Enhancing caries resistance in occlusal fissures with a short-pulsed CO 2 9.6 μm laser - An in vitro pH-cycling study - Preliminary results

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DOIResolve DOI: http://doi.org/10.1117/12.881705
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TypeArticle
Proceedings titleProgress in Biomedical Optics and Imaging - Proceedings of SPIE
ConferenceLasers in Dentistry XVII, 23 January 2011 through 23 January 2011, San Francisco, CA
ISSN1605-7422
ISBN9780819484215
Volume7884
Article number78840G
SubjectCO <sub>2</sub> laser; In-vitro; Microsecond pulsed; Optical coherence Tomography; Polarized Rama spectroscopy; Quantitative light-induced fluorescence; SoproLife light-induced fluorescence; Dentistry; Extraction; Fluorescence; Hardness; Hardness testing; Porphyrins; Pulse repetition rate; Raman spectroscopy; Surface properties; Tomography; Pulsed lasers
AbstractTreatment of occlusal surfaces with a short-pulsed CO 2 9.6 μm wavelength laser has previously been proposed as a method for caries prevention. A sample of 20 extracted human molars were measured before and after demineralizationremineralization pH-cycling with ICDAS II visual inspection, DIAGNOdent, quantitative light-induced fluorescence (QLF), SoproLife in daylight and blue light-induced fluorescence mode, optical coherence tomography (OCT) and polarized Raman spectroscopy (PRS). Per tooth, one fissure was subjected to laser treatment using a short-pulsed CO 2 laser at 9.6 μm wavelength with a fluence of 3.5 J/cm 2, 20 Hz pulse repetition rate, 20 μs pulse duration, angulated handpiece, and focus diameter of 600 μm, while the other fissure was left untreated as control. The teeth were subjected to a demineralization-remineralization pH-cycling for 9 days. Cross-sectional micro-hardness testing was done as a gold standard to compare results with findings from the other detection methods used. Due to the small sample size reported, the trend observed was that laser treated fissures demonstrated a smaller relative mineral loss △Z than the controls. QLF findings followed a similar trend. Using a rotary catheter probe, OCT measurements were acquired from the various fissures to generate circularly mapped OCT depth images. PRS measurements of parallel- and cross-polarized spectra were acquired with a Raman microscope system. Preliminary OCT images showed differences in the initial air-tooth interface, with PRS results indicating a change in the surface property along with biochemical alterations after pH-cycling. Following pH-cycling, an increase in the OCT subsurface light backscattering intensity in the control fissures was observed compared to the laser test fissures. Porphyrin based fluorescence methods like DIAGNOdent and SoproLife, respectively demonstrated only additional light scattering due to the demineralization process. © 2011 SPIE.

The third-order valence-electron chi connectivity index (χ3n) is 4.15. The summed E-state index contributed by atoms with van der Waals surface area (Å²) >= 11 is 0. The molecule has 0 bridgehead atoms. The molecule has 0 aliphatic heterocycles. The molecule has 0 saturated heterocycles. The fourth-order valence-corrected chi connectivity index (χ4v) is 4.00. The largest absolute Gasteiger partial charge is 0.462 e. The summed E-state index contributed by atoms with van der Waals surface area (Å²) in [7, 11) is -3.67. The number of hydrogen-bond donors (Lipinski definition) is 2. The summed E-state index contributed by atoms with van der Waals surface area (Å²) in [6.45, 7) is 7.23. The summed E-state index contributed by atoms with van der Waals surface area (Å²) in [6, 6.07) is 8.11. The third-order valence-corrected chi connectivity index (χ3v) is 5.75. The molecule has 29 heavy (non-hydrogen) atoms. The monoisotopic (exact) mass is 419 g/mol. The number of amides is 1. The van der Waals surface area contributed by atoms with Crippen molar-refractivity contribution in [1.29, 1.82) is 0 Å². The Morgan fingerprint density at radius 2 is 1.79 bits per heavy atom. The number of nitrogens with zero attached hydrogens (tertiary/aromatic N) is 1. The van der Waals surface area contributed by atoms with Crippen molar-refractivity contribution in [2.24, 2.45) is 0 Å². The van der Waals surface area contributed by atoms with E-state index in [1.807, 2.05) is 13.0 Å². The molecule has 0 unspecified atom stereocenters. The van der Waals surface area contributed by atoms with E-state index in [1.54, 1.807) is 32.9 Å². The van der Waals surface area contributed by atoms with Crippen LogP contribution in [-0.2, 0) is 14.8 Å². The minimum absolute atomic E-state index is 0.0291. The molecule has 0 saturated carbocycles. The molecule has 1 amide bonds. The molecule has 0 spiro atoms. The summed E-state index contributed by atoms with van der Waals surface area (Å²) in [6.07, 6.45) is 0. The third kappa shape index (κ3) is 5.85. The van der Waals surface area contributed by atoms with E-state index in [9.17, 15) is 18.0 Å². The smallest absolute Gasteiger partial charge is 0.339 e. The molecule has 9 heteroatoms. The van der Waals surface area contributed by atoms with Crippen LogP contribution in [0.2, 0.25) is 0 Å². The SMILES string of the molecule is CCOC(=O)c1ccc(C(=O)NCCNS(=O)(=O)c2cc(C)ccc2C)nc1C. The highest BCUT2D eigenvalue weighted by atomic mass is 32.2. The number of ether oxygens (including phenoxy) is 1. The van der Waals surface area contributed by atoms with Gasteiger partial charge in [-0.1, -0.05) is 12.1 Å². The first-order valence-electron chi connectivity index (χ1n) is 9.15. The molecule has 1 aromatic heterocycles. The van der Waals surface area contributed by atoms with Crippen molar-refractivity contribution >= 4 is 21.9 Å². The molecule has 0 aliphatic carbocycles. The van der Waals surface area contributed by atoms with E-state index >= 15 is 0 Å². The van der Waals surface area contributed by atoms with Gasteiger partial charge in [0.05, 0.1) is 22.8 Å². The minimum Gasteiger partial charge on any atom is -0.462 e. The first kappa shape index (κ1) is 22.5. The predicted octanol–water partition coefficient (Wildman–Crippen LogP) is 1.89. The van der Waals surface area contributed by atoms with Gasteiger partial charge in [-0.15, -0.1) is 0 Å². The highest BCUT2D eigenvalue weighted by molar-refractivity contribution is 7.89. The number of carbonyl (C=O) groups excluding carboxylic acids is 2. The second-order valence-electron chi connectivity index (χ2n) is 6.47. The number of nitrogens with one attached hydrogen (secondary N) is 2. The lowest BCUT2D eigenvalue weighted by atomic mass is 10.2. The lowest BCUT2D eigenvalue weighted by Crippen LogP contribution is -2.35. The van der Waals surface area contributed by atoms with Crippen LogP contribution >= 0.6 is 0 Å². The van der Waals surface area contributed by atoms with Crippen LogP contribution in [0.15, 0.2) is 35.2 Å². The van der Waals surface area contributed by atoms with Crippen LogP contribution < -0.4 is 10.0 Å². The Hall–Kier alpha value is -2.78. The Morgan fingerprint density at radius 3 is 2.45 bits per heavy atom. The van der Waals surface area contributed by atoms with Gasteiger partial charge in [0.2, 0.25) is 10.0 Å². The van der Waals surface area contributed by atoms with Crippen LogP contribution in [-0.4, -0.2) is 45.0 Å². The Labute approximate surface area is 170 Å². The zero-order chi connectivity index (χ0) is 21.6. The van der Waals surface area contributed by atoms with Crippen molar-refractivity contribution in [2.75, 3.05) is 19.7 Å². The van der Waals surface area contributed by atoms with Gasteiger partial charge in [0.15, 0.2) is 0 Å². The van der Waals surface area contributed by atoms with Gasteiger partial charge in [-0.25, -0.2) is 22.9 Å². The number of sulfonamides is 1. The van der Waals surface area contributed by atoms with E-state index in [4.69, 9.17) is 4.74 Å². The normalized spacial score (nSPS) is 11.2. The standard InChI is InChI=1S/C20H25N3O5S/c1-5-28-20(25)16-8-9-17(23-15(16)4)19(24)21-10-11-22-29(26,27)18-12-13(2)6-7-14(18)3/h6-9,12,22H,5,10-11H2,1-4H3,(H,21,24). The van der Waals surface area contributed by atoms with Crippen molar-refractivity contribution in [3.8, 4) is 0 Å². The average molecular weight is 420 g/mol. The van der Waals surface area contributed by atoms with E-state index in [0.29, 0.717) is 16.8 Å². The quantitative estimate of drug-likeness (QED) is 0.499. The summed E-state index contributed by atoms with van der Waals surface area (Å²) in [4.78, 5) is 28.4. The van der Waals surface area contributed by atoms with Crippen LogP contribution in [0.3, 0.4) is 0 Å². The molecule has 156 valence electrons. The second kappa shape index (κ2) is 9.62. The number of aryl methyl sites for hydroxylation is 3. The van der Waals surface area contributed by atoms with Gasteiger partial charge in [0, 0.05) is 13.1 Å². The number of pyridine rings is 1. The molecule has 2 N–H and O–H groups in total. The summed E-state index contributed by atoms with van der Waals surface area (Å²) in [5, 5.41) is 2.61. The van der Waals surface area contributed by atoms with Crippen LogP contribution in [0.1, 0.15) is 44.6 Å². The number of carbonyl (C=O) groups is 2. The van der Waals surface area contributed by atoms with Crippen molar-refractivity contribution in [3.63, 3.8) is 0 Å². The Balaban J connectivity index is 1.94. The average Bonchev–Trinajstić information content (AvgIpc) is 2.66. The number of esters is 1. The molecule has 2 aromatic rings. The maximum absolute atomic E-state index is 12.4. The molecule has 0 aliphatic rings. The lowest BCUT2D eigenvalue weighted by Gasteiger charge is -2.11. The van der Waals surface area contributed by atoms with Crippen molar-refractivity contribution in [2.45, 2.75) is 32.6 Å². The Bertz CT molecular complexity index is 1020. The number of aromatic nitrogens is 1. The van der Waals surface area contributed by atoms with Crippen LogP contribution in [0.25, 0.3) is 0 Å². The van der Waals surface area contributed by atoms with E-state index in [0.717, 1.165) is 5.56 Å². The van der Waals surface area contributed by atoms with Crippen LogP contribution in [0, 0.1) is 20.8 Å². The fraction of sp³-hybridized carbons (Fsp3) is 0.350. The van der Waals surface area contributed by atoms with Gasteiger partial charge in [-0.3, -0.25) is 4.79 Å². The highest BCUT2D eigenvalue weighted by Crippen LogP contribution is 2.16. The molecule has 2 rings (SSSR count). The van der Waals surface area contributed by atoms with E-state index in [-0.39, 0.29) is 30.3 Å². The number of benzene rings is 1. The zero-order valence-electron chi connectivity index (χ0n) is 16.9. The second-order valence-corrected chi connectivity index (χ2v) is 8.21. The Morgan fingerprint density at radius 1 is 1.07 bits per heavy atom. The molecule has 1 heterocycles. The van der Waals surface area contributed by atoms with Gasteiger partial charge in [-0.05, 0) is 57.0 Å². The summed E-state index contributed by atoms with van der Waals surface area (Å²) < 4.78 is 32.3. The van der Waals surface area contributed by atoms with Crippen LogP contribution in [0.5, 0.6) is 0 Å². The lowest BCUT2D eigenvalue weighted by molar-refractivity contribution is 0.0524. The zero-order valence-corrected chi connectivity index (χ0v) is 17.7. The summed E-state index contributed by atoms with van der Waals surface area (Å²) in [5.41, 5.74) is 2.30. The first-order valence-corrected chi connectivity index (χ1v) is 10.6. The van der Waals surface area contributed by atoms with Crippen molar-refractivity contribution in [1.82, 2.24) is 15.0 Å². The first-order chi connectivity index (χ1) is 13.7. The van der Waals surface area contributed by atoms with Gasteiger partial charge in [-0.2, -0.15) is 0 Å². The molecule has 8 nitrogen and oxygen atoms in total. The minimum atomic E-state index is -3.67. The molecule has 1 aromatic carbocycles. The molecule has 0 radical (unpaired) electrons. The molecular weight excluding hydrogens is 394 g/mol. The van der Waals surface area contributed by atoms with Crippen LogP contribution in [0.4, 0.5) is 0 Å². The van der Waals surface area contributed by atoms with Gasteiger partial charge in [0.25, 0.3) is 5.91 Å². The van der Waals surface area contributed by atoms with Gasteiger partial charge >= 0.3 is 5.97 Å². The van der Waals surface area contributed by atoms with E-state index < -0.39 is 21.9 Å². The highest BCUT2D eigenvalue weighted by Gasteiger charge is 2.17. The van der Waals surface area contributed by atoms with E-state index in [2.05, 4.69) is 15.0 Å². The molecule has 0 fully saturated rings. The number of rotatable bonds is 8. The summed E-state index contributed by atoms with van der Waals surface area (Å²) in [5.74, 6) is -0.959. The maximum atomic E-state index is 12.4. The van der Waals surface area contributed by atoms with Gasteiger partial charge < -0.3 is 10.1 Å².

Publication date
LanguageEnglish
AffiliationNational Research Council Canada (NRC-CNRC); NRC Institute for Biodiagnostics (IBD-IBD)
Peer reviewedYes
NPARC number21271489
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Record identifier439de0a3-965e-4809-831a-23673cf3bcb3
Record created2014-03-24
Record modified2016-05-09
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